Fox News has an intelligent half-hour program Saturday at noon (Mountain Time) called “The Wall Street Journal Report.” A sizable portion of this week’s show was devoted to an examination of Rand Paul and Rick Perry as potential Republican presidential nominees.
For a reason I’ll explain below, the program airing today was an amazing coincidence.
I found the program of special interest for two reasons. One was because moderator Paul Gigot and his two WSJ guests, Daniel Henninger and Matthew Kaminski, discussed Governor Perry with the utmost seriousness both as a thirteen-year Texas governor and a credible presidential nominee and potential president.
The other was because almost exactly twenty-four hours earlier (from now, as I write) I was sitting across a luncheon table from Rick Perry and Bob Beauprez here in Colorado discussing, among other subjects, the Tenth Amendment.
Governor Perry was in Colorado campaigning for Beauprez because he is the Republican candidate for governor. The invitational luncheon with a group of Republican and Conservatives was not a fundraiser, but rather a “meet-and-greet” in support of Beauprez’s candidacy.
I’m relating this, first, briefly to emphasize my impression of Bob Beauprez, whom Governor Perry introduced.
As expected, he outlined the current failures of Obama and his captive Democrat senate. He spoke with conviction and understanding about the Founders’ core principles, to which he hoped to be ever faithful, emphasizing the Tenth Amendment and expounding on the many ways it has been violated by the current administration. Last, he explained some of the programs he’d implement if elected governor.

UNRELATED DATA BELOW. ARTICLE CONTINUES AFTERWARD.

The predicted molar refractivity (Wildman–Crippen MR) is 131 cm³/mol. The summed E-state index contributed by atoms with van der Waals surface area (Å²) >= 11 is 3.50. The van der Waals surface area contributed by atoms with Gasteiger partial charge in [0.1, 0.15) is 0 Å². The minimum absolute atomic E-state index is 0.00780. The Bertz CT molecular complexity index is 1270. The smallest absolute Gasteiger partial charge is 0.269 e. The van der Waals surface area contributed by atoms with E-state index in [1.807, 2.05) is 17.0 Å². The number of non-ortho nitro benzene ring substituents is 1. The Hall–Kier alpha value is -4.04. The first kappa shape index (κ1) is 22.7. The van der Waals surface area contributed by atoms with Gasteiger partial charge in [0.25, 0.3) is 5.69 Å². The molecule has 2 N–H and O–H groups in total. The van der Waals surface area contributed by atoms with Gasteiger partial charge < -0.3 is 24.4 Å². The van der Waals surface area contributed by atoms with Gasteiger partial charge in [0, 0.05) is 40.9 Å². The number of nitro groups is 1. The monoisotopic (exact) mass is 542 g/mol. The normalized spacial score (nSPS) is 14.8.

All were important, but for me one stood out: Bob promised to have his administration review every, yes every, Colorado rule and regulation and measure it against the litmus test of whether it advanced or retarded individual rights, limited government, and free enterprise.
After he and Governor Perry finished speaking and lunch was served, Bob and I discussed Colorado’s anti-gun legislation—signed into law by the current Democrat governor, who admitted he’d not read it before putting pen to paper—which Bob hopes to get the legislature to repeal.
Bob Beauprez’s comments were preceded by Rick Perry’s remarks which were thoughtful, knowledgeable, articulate, and convincing. As expected, he spoke with earned pride of the “Texas Miracle” in which he has played such a prominent role, a phrase which has entered the contemporary lexicon to mean a state’s burgeoning economy.
Perry had at his fingertips facts and figures about several of the critical problems facing America today. Domestically: economic issues, particularly jobs, unemployment--and of course Obamacare and immigration. As to the latter, he proposed specific, and doable, fixes--and his proposals left no doubt the combination of them could greatly reduce the amount and character of those coming across the border today.
Perry spoke of the Founders whose fundamental ideas he clearly understands. He, too, focused strongly on the Tenth Amendment, and when we talked about it in more detail at lunch it was clear to me that he understood that federal overriding of the "states/people" reservation of power provided in that Amendment has been the source of much violation of the Constitution's attempt at a working federalism. I gave Rick and Bob a copy of my recent blog on the Tenth Amendment. (We also discussed American innovation, flying, and other less cerebral subjects.)
As a candidate for the presidency of the United States, the man I had lunch with yesterday is politically, intellectually, and knowledgeably not the same person who participated in the 2012 Republican debates.
Rick Perry is dedicated, smart, personable, experienced. And real!
The pretenders to the nomination--Jindal, Christie, Bush III, Paul, Walker, Rubio, Romney, et al.--better be at the top of their game because here comes Rick Perry out of Texas, with the presidency in his sights.